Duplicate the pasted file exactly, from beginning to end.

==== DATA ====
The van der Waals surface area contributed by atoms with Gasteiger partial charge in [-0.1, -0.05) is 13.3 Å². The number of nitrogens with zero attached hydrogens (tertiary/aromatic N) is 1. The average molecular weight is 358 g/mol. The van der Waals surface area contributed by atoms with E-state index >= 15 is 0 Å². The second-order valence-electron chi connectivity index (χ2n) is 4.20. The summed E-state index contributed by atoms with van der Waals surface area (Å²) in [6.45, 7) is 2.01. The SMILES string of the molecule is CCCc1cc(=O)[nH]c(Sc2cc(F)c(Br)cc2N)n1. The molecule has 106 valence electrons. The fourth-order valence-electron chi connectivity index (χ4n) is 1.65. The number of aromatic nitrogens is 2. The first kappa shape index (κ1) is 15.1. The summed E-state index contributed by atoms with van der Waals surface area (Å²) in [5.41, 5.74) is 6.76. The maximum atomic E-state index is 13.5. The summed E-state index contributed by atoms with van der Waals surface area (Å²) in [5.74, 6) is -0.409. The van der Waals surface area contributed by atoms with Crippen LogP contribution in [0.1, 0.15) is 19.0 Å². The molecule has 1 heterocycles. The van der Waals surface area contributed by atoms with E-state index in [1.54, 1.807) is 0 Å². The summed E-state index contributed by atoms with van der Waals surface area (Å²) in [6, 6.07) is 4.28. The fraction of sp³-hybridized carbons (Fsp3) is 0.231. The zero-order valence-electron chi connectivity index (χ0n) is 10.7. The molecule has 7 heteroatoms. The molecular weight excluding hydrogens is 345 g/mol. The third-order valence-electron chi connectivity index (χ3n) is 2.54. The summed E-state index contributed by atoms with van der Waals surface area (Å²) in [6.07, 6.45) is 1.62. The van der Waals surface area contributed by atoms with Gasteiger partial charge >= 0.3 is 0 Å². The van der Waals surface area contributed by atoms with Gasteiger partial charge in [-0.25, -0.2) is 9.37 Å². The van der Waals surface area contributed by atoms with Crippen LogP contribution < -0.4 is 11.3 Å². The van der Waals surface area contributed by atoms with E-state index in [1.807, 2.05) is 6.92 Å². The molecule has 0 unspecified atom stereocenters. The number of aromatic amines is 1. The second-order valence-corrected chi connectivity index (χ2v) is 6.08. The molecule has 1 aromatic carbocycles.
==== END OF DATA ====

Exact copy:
The van der Waals surface area contributed by atoms with Gasteiger partial charge in [-0.1, -0.05) is 13.3 Å². The number of nitrogens with zero attached hydrogens (tertiary/aromatic N) is 1. The average molecular weight is 358 g/mol. The van der Waals surface area contributed by atoms with E-state index >= 15 is 0 Å². The second-order valence-electron chi connectivity index (χ2n) is 4.20. The summed E-state index contributed by atoms with van der Waals surface area (Å²) in [6.45, 7) is 2.01. The SMILES string of the molecule is CCCc1cc(=O)[nH]c(Sc2cc(F)c(Br)cc2N)n1. The molecule has 106 valence electrons. The fourth-order valence-electron chi connectivity index (χ4n) is 1.65. The number of aromatic nitrogens is 2. The first kappa shape index (κ1) is 15.1. The summed E-state index contributed by atoms with van der Waals surface area (Å²) in [5.41, 5.74) is 6.76. The maximum atomic E-state index is 13.5. The summed E-state index contributed by atoms with van der Waals surface area (Å²) in [5.74, 6) is -0.409. The van der Waals surface area contributed by atoms with Crippen LogP contribution in [0.1, 0.15) is 19.0 Å². The molecule has 1 heterocycles. The van der Waals surface area contributed by atoms with E-state index in [1.54, 1.807) is 0 Å². The summed E-state index contributed by atoms with van der Waals surface area (Å²) in [6, 6.07) is 4.28. The fraction of sp³-hybridized carbons (Fsp3) is 0.231. The zero-order valence-electron chi connectivity index (χ0n) is 10.7. The molecule has 7 heteroatoms. The molecular weight excluding hydrogens is 345 g/mol. The third-order valence-electron chi connectivity index (χ3n) is 2.54. The summed E-state index contributed by atoms with van der Waals surface area (Å²) in [6.07, 6.45) is 1.62. The van der Waals surface area contributed by atoms with Gasteiger partial charge >= 0.3 is 0 Å². The van der Waals surface area contributed by atoms with Gasteiger partial charge in [-0.25, -0.2) is 9.37 Å². The van der Waals surface area contributed by atoms with Crippen LogP contribution < -0.4 is 11.3 Å². The van der Waals surface area contributed by atoms with E-state index in [1.807, 2.05) is 6.92 Å². The molecule has 0 unspecified atom stereocenters. The number of aromatic amines is 1. The second-order valence-corrected chi connectivity index (χ2v) is 6.08. The molecule has 1 aromatic carbocycles.